Articles Posted in Fourth Amendment

I’m currently working on a federal criminal case in a court near Atlanta, and am plowing through the manner by which various law enforcement agents seized evidence that the Assistant United States Attorney (also called the “AUSA”)  wants to use against my client.  This process has me thinking about the many ways that law enforcement can obtain evidence, and the questions of whether the lawyer representing the Defendant should, or should not, file a “Motion to Suppress.”  Lots of people know that our wonderful Constitution contains the Fourth Amendment, which says the government cannot search for or seize evidence unless they have “probable cause”, and usually a warrant issued by a judge.  When they do not have sufficient grounds for a search or seizure, sometimes the Court will “suppress” the evidence, meaning it cannot be used during the trial.

My clients and others sometimes do not realize that law enforcement officials are allowed to gather evidence in many other situations where they do not have a warrant, or any level of suspicion at all. For example, the law does not prevent a police officer from walking up to your front door, ringing the doorbell, and asking you some questions.  This is sometimes called a “police-citizen encounter”, and federal agents lovingly refer to this as a “knock and talk.”  Anyone foolish enough to talk to law enforcement in this situation needs to know full well that anything coming out of their mouth, as the old saying goes, “can and will be used against you in court.”  A Motion to Suppress will not help any Defendant in this context, if he or she voluntarily made statements (although there certainly are situations where the police at the front door make it seem as if the person is obligated to talk; that is a totally different matter).

Another way that federal law enforcement officials get evidence without a warrant is by using various administrative processes that result in an order that some person or company turn over information.  It usually works like this:  a company in an area regulated by some federal agency has an obligation to cooperate with that agency’s investigations.  The agency sends an order, directing the company to turn over a boatload of information.  If the company fails to do so, the agency can go to court to enforce the court order, and can make other bad things happen to the company.  Again, no search warrant, and no Motion to Suppress will help if the company or its officials are later charged with a crime.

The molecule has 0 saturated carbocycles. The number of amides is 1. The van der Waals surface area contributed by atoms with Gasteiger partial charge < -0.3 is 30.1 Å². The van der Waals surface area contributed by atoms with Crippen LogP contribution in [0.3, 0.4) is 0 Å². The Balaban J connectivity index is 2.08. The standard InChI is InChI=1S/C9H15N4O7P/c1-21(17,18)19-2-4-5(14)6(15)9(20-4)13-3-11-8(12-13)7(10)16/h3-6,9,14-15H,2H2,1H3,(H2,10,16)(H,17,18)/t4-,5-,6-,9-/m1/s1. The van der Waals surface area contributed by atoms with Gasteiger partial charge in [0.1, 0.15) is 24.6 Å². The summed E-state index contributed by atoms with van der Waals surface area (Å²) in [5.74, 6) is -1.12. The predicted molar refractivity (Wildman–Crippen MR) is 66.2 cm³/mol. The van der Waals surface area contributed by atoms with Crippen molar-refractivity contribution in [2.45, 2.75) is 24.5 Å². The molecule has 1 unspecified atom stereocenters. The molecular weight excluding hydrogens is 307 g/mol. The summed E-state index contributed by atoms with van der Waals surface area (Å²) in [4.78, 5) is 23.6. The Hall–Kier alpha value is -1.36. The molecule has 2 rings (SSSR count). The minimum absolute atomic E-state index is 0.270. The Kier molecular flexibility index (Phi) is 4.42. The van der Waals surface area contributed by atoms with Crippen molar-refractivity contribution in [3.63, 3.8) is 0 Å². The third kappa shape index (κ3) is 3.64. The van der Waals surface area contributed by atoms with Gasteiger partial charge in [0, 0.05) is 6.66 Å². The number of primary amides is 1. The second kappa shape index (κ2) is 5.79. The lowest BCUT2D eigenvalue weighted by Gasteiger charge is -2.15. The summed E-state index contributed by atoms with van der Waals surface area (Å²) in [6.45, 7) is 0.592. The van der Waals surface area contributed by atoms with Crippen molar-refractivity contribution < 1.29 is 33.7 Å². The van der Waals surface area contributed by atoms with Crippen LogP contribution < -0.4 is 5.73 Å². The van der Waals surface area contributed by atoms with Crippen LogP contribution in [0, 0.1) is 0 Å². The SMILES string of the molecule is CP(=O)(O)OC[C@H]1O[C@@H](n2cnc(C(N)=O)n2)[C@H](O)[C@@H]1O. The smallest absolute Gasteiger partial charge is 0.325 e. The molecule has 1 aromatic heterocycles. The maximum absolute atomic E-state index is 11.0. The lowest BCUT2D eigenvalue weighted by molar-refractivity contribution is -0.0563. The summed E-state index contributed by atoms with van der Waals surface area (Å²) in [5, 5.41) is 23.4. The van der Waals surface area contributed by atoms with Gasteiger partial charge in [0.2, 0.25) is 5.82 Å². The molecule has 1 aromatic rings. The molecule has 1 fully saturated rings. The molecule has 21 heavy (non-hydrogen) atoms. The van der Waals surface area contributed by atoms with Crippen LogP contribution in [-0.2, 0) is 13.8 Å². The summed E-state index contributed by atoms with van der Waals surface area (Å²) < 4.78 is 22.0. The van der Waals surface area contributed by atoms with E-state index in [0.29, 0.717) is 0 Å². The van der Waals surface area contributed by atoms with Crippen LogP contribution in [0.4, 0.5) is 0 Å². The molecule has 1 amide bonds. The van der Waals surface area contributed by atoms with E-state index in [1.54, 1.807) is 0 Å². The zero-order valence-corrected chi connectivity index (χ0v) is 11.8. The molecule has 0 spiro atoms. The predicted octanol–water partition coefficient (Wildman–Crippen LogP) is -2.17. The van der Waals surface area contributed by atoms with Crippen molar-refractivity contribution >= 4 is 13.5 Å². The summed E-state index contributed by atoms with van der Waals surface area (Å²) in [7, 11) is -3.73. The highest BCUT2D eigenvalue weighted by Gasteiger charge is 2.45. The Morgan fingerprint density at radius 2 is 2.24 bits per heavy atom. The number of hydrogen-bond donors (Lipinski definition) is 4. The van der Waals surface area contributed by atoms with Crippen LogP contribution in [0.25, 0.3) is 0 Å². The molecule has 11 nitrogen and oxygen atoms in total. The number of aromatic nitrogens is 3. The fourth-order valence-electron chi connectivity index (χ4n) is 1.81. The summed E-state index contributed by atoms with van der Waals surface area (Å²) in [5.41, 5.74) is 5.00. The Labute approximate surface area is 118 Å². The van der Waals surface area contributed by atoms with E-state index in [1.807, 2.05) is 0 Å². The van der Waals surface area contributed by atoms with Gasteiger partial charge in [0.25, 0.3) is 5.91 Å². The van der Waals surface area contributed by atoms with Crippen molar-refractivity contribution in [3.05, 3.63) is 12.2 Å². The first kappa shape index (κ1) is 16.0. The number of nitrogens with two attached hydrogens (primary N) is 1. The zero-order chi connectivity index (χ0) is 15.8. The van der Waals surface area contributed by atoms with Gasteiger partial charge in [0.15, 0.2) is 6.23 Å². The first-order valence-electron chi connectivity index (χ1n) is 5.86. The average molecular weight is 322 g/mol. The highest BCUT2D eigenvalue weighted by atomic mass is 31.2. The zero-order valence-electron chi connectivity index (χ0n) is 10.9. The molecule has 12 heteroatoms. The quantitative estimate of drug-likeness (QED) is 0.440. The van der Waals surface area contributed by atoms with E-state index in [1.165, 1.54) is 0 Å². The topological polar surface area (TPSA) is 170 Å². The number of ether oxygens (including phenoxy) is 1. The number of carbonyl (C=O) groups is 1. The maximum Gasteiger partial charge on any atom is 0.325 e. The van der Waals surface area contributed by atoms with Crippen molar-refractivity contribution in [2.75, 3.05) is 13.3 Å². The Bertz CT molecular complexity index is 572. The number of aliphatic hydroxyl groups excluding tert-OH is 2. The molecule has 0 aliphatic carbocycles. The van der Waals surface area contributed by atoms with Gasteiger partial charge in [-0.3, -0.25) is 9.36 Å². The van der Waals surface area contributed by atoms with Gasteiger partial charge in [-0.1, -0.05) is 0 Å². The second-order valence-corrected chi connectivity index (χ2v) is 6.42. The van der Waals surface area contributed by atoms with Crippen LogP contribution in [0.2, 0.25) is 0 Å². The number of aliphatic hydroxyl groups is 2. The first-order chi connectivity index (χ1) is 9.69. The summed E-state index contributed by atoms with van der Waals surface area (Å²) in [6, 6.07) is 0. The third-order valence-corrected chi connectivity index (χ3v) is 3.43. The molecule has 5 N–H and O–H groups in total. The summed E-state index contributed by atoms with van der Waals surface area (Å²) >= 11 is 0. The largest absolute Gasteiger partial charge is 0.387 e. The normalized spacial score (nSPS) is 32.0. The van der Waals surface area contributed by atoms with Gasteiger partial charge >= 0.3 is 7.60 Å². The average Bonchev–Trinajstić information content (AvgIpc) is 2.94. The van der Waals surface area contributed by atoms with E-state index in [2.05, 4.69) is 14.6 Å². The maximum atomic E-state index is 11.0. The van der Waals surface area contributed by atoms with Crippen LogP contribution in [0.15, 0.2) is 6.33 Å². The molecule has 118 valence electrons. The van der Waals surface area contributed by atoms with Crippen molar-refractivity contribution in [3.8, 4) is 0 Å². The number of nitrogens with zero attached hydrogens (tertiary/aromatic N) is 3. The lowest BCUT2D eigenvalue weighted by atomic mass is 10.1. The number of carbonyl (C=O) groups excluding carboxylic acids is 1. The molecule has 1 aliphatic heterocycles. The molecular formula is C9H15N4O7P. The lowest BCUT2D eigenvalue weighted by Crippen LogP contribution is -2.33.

In a huge decision impacting how criminal defense lawyers handle their cases, here in Atlanta and elsewhere, the Supreme Court issued a ruling in Carpenter v. United States.  For me, the case demonstrates two aspects of handling criminal defense matters here in the second decade of the 21st century, slow change in the legal field, and the need for defense lawyers to never give up.

First, let’s talk about the glacial rate of change in the legal field.  The law is old, slow, and develops incrementally.  Judges tend to be older, more thoughtful than the average citizen, and less likely to climb on board with the latest craze or fad.  Now, compare the slowly crawling legal field with technology.  As we all know, the IT world yields a new cell phone, device or application at least every year, and is encapsulated by Moore’s law (more or less accurately predicting the doubling of computing storage every 18 months).  Regular readers know I like to talk about how the creaky legal system deals with rapid developments from the world of technology.  The Carpenter case is a perfect example.